17 Jul 2018 Story Ecosystems

“You can’t protect a place unless you understand it. You can’t love it until you know it” A conversation with Kristine Tompkins

Kristine Tompkins is an American conservationist, President and Cofounder of Tompkins Conservation, former CEO of Patagonia, Inc. and the newly designated UN Environment Patron of Protected Areas. Over the past 25 years her conservation work has led to numerous victories for the planet. Recent accomplishments include the birth of two Jaguar cubs in Iberá Park in Argentina, where the species has been absent for decades. In July, Tompkins met with Pope Francis where the two discussed global conservation strategies. She recently visited the United Environment in Nairobi to talk about her story and the future of protected areas.

Below are selected quotes from the discussion. Some have been edited for brevity. You can watch the full interview here.

Moving from the business world to conservation

“My husband Doug was the founder of The North Face company and I’m one of the founders of Patagonia, Inc. I worked there for 23 years in parallel to Doug’s world, when we decided we wanted to get out of business and start working in conservation. We had grown up as ski racers and climbers and Doug was a gifted kayaker. So, we understood fairly early on in our development that something grave was happening to the natural worldthat economic development was subsuming any other interests that most cultures had. We got out of our business lives and moved our base of operations to Chile and Argentina.”

A rocky start

“We initially decided to focus our work on the acquisition of large scale properties and bought half a million acres of temperate rainforest to start with. This started real chaos in Chile. We became known as the couple who cut the country in half, along with a lot of other unmentionable names, because the parks in their earliest form ran from the border of Argentina out to the Pacific Ocean. There was a tremendous social, cultural and economic reaction.”

Building trust

“People didn’t understand at first why we would buy large tracts of land just to protect it. The first four years were rough, but we kept on building infrastructure for visitors. Little by little, people understood that they could visit the parks, there was public access, they could hike on the trails, camp at the campgrounds, and so on. That got rolling and by the mid-1990s, we expanded our operations into Argentina. Over the last 25 years, we have created 13 national parks, protecting just over 13 million acres in Chile and Argentina with our partners.”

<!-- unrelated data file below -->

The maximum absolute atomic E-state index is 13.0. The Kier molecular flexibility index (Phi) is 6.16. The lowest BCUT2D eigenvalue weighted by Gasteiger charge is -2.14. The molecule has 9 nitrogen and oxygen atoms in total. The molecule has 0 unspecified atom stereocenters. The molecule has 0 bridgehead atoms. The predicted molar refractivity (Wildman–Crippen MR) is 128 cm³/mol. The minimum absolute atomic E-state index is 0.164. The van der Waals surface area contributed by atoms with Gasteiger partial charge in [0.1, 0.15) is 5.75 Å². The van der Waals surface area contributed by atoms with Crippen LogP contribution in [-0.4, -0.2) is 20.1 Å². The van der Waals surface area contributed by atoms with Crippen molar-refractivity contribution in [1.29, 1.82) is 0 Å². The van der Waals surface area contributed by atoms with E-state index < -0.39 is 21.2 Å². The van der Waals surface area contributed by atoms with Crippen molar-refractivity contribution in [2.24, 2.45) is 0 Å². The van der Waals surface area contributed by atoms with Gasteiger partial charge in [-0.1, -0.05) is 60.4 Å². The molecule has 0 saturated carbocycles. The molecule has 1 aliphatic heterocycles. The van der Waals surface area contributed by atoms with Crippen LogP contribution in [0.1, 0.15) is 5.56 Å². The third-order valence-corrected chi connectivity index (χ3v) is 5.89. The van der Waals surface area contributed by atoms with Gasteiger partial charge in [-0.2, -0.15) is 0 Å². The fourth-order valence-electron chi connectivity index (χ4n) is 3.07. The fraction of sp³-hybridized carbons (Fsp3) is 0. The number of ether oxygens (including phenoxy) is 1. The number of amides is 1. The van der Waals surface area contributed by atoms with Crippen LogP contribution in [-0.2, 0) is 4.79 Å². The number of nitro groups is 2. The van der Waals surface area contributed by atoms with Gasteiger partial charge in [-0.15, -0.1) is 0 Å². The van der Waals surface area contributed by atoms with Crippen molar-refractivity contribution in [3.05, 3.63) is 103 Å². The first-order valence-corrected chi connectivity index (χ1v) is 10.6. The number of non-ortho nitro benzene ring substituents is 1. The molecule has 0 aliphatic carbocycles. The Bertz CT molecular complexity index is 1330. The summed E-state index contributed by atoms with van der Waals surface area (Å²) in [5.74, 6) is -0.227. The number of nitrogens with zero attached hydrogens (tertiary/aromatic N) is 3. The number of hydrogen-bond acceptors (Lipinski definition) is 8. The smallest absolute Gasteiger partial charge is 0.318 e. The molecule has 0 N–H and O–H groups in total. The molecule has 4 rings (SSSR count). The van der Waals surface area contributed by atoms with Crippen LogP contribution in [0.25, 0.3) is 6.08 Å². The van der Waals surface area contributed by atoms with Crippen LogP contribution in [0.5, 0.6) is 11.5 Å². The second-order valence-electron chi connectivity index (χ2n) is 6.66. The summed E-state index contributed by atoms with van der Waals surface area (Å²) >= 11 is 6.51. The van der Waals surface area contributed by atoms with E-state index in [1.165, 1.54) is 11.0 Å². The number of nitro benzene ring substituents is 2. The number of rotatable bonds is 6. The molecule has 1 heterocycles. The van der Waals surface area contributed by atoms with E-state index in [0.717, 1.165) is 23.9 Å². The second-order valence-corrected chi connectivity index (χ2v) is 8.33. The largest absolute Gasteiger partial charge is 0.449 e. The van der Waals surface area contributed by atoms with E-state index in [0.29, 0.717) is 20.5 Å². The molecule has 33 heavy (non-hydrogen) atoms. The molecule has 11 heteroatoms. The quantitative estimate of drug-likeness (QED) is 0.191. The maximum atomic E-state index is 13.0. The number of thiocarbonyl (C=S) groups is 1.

The challenge of protecting areas

“Buying land, that was the core of our work at first. The easiest thing we ever did was secure the property, sign the check and let the ink dry. But really that’s when the work begins, when you start to focus on restoration and protection. It’s a never-ending battle, and it’s only going to increase. The big challenge now is not only establishing new parklands; it’s also defending existing protected areas from development.”

Why national parks are important

“Every country has its own particularities and what works in Chile and Argentina may not work in the exactly same form someplace else. But if you look at national parks around the world, they work. Countries go through periods of instability, but even in difficult times protected areas seem to squeak through. I really believe in the system of national parks. If you want to build an army of people who love nature, you have to get them out into it. You can’t protect a place unless you understand it. You can’t love it until you know it.”

Why people should care about conservation

“Conservation is not the problem, the global economy is the problem. The shift around what defines success. Success now is development and generally at all costs. It’s a moral necessity that we view all non-humans with an intrinsic worth of their own. They don’t need us to value them. They have value. The problem is that we’re stealing from nature
 and from future generations.”

The role of the UN and other institutions in protecting the environment

“There needs to be a unifying voice from global institutions such as the UN. You need to look hard at what you as an institution are fighting for. And I know there are a lot of issues to deal with, but I just don’t hear a clarion call from the UN and other global entities, that at the heart of our future lies the necessity to rein ourselves in. To move in the right direction, it will take leadership and a sea change in the worldview we have today. This is not the time for anyone to be quiet, or polite, because this is happening. Silence assures the future.”